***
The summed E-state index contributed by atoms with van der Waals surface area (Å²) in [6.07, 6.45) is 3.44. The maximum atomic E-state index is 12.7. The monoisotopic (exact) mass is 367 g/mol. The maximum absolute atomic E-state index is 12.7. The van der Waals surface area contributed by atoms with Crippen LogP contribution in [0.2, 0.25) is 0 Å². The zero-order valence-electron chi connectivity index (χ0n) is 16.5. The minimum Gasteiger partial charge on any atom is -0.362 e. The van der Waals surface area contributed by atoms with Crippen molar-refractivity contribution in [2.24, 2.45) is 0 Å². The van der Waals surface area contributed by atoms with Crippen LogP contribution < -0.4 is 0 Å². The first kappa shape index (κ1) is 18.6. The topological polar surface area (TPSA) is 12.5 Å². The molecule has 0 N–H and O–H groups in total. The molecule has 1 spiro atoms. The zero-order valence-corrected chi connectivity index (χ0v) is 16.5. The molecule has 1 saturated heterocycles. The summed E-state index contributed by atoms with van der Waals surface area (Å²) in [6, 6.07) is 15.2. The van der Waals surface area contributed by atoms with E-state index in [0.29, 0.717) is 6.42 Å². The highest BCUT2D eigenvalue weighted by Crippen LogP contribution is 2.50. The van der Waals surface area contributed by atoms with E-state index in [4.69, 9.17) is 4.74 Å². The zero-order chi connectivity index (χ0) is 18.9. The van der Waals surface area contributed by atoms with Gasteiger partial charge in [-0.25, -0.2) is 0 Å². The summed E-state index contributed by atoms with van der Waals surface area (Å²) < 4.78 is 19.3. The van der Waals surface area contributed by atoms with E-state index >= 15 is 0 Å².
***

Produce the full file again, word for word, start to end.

The summed E-state index contributed by atoms with van der Waals surface area (Å²) in [6.07, 6.45) is 3.44. The maximum atomic E-state index is 12.7. The monoisotopic (exact) mass is 367 g/mol. The maximum absolute atomic E-state index is 12.7. The van der Waals surface area contributed by atoms with Crippen LogP contribution in [0.2, 0.25) is 0 Å². The zero-order valence-electron chi connectivity index (χ0n) is 16.5. The minimum Gasteiger partial charge on any atom is -0.362 e. The van der Waals surface area contributed by atoms with Crippen molar-refractivity contribution in [2.24, 2.45) is 0 Å². The van der Waals surface area contributed by atoms with Crippen LogP contribution < -0.4 is 0 Å². The first kappa shape index (κ1) is 18.6. The topological polar surface area (TPSA) is 12.5 Å². The molecule has 0 N–H and O–H groups in total. The molecule has 1 spiro atoms. The zero-order valence-corrected chi connectivity index (χ0v) is 16.5. The molecule has 1 saturated heterocycles. The summed E-state index contributed by atoms with van der Waals surface area (Å²) in [6, 6.07) is 15.2. The van der Waals surface area contributed by atoms with E-state index in [0.29, 0.717) is 6.42 Å². The highest BCUT2D eigenvalue weighted by Crippen LogP contribution is 2.50. The van der Waals surface area contributed by atoms with E-state index in [4.69, 9.17) is 4.74 Å². The zero-order chi connectivity index (χ0) is 18.9. The van der Waals surface area contributed by atoms with Gasteiger partial charge in [-0.25, -0.2) is 0 Å². The summed E-state index contributed by atoms with van der Waals surface area (Å²) < 4.78 is 19.3. The van der Waals surface area contributed by atoms with E-state index >= 15 is 0 Å².